Utah’s outdoor recreation creates over $778 million in state and local tax revenue, and outdoor activity is a large portion of Utah’s economy, Howell says, continuing, “Having access to world-class recreation across the state allows employers to retain talent due to the fantastic quality of life offered in Utah.” Outdoor recreation generates over 61,000 jobs in the state and is 2.5 percent of the state’s GDP, according to the Bureau of Economic Analysis.

Howell says that as Utah continues to grow, there is a strain on sustainable development. However, local and state governments understand the importance of partnering with private and nonprofit sectors to facilitate additional needs for each community. “This is one of Utah’s greatest strengths,” Howell says. “Everyone understands the importance of growing the right way, so we don’t ruin what makes Utah an ideal place to live and work.”

Tackling challenges regarding the state’s growth

Envision Utah—a nonprofit, non-partisan partnership that brings business, government, and community leaders together to tackle the growth-related challenges facing our state—engages Utahns to ensure they’re helping preserve what they love most about this amazing state.

“There is more public-private collaboration in Utah than anywhere else in America,” says Ari Bruening, President and CEO of Envision Utah. “Whenever we tackle a thorny issue at Envision Utah, we make sure we have policymakers at the table as well as business and community leaders and advocates. We find that when people look into the future, they tend to discover common ground and move forward toward a shared vision.”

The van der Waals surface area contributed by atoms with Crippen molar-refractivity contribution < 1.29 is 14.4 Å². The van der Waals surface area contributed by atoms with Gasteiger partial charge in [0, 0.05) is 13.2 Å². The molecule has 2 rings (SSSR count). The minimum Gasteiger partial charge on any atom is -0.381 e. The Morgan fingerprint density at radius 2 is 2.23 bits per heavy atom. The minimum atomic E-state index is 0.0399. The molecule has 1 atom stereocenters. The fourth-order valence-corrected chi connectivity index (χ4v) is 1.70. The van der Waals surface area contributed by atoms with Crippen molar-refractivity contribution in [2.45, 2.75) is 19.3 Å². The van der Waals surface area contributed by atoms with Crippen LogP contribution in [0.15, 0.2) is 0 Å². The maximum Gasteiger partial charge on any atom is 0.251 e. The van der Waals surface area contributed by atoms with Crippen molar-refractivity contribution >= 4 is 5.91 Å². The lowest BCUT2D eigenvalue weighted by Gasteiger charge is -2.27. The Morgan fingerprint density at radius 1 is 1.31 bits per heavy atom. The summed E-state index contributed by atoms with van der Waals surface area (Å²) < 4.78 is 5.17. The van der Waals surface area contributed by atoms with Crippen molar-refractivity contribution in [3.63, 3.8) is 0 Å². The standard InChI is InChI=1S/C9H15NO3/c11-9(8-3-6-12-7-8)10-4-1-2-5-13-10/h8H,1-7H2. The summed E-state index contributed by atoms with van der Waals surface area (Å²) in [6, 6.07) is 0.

Bruening says now that Utah’s intrigue has been “discovered,” we’re seeing economic benefits but also crowding at our most-loved recreation destinations, which threatens access and quality of our outdoor amenities. “We’re going to have to be very intentional about developing new recreation infrastructure and destinations to alleviate that crowding,” Bruening says.

If we can work collaboratively together, we can tackle any challenge we face—whether that’s recreational crowding, soaring housing prices, or increasing traffic, Bruening says. “As long as we have a high quality of life and a prosperous economy, we’re going to grow. In fact, trying to stop growth will just undermine our economy and quality of life. But if we work together on how we grow, we can keep Utah a great place to live for current and future generations.”

Elainna Ciaramella (pronounced Elena Chairamella) was born and raised in Los Angeles, but spent over a decade near Laguna Beach in Orange County, California. After moving to sunny Las Vegas, the “entertainment capital of the world,” her yearning to live close to an outdoor playground brought her to southern Utah, where she now lives a few short miles from Tech Ridge, Atwood Innovation Plaza at Utah Tech, Dixie Technical College, and some of the best trails in the Beehive State. As a researcher, journalist and hopelessly devoted storyteller, she’s spent many full days interviewing founders, CEOs, and C-suite executives from all over the country. Beyond writing, her passions include strength training, art, music, hiking, and reading.